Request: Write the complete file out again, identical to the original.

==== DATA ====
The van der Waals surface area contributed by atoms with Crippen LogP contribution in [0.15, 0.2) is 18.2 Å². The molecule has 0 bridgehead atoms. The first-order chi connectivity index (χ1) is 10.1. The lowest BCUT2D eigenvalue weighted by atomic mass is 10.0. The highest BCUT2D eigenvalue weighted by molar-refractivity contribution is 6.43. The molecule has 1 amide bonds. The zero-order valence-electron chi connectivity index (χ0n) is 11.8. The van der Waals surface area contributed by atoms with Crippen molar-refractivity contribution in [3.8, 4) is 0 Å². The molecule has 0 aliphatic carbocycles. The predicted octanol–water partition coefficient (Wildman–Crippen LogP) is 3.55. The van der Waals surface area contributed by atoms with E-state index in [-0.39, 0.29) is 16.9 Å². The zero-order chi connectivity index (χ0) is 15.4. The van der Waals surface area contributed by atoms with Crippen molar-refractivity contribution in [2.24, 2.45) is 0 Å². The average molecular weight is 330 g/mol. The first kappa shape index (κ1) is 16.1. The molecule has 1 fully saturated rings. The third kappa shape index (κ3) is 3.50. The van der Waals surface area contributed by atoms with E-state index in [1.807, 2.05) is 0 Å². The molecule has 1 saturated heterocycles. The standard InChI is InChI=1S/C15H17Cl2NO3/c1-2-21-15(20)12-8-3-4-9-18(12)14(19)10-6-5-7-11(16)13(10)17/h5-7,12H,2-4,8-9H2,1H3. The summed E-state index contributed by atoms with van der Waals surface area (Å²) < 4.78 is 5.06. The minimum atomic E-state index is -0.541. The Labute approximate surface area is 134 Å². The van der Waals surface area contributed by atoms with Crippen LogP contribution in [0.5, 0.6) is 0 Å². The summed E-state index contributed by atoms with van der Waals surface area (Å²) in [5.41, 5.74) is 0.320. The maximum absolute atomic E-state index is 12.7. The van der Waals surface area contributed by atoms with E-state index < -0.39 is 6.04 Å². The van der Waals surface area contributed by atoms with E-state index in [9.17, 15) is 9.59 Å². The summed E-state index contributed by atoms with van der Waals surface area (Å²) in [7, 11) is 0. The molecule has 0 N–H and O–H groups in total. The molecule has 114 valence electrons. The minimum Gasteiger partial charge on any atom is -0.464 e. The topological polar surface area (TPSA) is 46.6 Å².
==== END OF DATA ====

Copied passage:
The van der Waals surface area contributed by atoms with Crippen LogP contribution in [0.15, 0.2) is 18.2 Å². The molecule has 0 bridgehead atoms. The first-order chi connectivity index (χ1) is 10.1. The lowest BCUT2D eigenvalue weighted by atomic mass is 10.0. The highest BCUT2D eigenvalue weighted by molar-refractivity contribution is 6.43. The molecule has 1 amide bonds. The zero-order valence-electron chi connectivity index (χ0n) is 11.8. The van der Waals surface area contributed by atoms with Crippen molar-refractivity contribution in [3.8, 4) is 0 Å². The molecule has 0 aliphatic carbocycles. The predicted octanol–water partition coefficient (Wildman–Crippen LogP) is 3.55. The van der Waals surface area contributed by atoms with E-state index in [-0.39, 0.29) is 16.9 Å². The zero-order chi connectivity index (χ0) is 15.4. The van der Waals surface area contributed by atoms with Crippen molar-refractivity contribution in [2.24, 2.45) is 0 Å². The average molecular weight is 330 g/mol. The first kappa shape index (κ1) is 16.1. The molecule has 1 fully saturated rings. The third kappa shape index (κ3) is 3.50. The van der Waals surface area contributed by atoms with E-state index in [1.807, 2.05) is 0 Å². The molecule has 1 saturated heterocycles. The standard InChI is InChI=1S/C15H17Cl2NO3/c1-2-21-15(20)12-8-3-4-9-18(12)14(19)10-6-5-7-11(16)13(10)17/h5-7,12H,2-4,8-9H2,1H3. The summed E-state index contributed by atoms with van der Waals surface area (Å²) < 4.78 is 5.06. The minimum atomic E-state index is -0.541. The Labute approximate surface area is 134 Å². The van der Waals surface area contributed by atoms with Crippen LogP contribution in [0.5, 0.6) is 0 Å². The summed E-state index contributed by atoms with van der Waals surface area (Å²) in [5.41, 5.74) is 0.320. The maximum absolute atomic E-state index is 12.7. The van der Waals surface area contributed by atoms with E-state index < -0.39 is 6.04 Å². The van der Waals surface area contributed by atoms with E-state index in [9.17, 15) is 9.59 Å². The summed E-state index contributed by atoms with van der Waals surface area (Å²) in [7, 11) is 0. The molecule has 0 N–H and O–H groups in total. The molecule has 114 valence electrons. The minimum Gasteiger partial charge on any atom is -0.464 e. The topological polar surface area (TPSA) is 46.6 Å².